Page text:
Japanese Journal of Radiology

, Volume 37, Issue 1, pp 15–33 | Cite as

Technical and clinical overview of deep learning in radiology

  • Daiju UedaEmail author
  • Akitoshi Shimazaki
  • Yukio Miki
Invited Review


Deep learning has been applied to clinical applications in not only radiology, but also all other areas of medicine. This review provides a technical and clinical overview of deep learning in radiology. To gain a more practical understanding of deep learning, deep learning techniques are divided into five categories: classification, object detection, semantic segmentation, image processing, and natural language processing. After a brief overview of technical network evolutions, clinical applications based on deep learning are introduced. The clinical applications are then summarized to reveal the features of deep learning, which are highly dependent on training and test datasets. The core technology in deep learning is developed by image classification tasks. In the medical field, radiologists are specialists in such tasks. Using clinical applications based on deep learning would, therefore, be expected to contribute to substantial improvements in radiology. By gaining a better understanding of the features of deep learning, radiologists could be expected to lead medical development.


Deep learning Artificial intelligence AI Neural network Radiology Review 



Natural language processing


Artificial neural network


Area under the curve


Receiver operating characteristic


Convolutional neural network


Super resolution


Low resolution


High resolution


Generative adversarial networks


Neural architecture search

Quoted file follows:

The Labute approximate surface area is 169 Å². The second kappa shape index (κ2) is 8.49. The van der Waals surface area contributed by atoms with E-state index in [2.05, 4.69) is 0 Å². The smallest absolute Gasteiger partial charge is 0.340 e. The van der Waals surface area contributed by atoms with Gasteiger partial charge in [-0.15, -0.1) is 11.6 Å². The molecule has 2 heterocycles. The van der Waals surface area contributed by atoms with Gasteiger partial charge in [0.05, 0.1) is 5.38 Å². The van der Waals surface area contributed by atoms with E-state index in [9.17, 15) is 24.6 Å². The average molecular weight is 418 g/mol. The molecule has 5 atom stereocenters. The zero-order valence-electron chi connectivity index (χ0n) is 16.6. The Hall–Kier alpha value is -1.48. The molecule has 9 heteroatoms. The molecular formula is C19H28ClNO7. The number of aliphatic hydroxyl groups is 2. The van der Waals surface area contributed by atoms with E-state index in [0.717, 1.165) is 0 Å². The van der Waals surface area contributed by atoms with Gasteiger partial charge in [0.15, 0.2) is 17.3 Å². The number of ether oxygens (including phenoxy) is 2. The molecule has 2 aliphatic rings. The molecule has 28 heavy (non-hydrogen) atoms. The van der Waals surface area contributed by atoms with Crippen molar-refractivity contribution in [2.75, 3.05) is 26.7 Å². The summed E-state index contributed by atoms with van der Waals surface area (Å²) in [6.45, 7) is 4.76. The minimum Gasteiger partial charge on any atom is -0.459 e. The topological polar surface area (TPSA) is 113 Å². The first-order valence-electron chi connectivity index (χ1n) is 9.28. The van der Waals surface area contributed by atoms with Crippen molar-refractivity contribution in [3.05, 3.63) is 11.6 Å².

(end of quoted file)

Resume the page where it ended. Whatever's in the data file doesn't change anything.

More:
ImageNet large-scale visual recognition challenge


Fully convolutional network


Conditional random field


Regions with convolutional neural network features


You only look once


Single shot MultiBox detector


Pyramid scene parsing


Fast super resolution convolutional neural network


Efficient sub-pixel convolutional neural network


Very deep super resolution


Deeply-recursive convolutional network


Enhanced deep super resolution network


Residual dense network


Deep back-projection networks


Zero shot super resolution


Continuous bag-of-words


Global vectors for word representation


Deep convolutional generative adversarial network


Generative adversarial network with XO-structure


Efficient neural architecture search


Differentiable architecture search


Neural architecture optimization


Hemorrhage, mass effect, or hydrocephalus


Computed tomography


Suspected acute infarct


Hepato-cellular carcinoma


Magnetic resonance


Mild cognitive impairment


Intracranial hemorrhage


Epidural/subdural hemorrhage


Subarachnoid hemorrhage


Arterial spin labeling


Variational network


Parallel imaging and compressed sensing


Denoising convolutional neural network


Pulmonary embolism


Artificial intelligence



Another research about a deep learning for mammography received 10,000$ in 2017 from Wellness Open Living Labs. LLC, Osaka, Japan.

Compliance with ethical standards

Conflict of interest

Daiju Ueda received a research grant from Wellness Open Living Labs, LLC.

Ethical considerations

This article does not contain any research involving human participants or animals performed by any of the authors.


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Copyright information

© Japan Radiological Society 2018

Authors and Affiliations

  1. 1.Department of Diagnostic and Interventional RadiologyOsaka City University Graduate School of MedicineOsakaJapan

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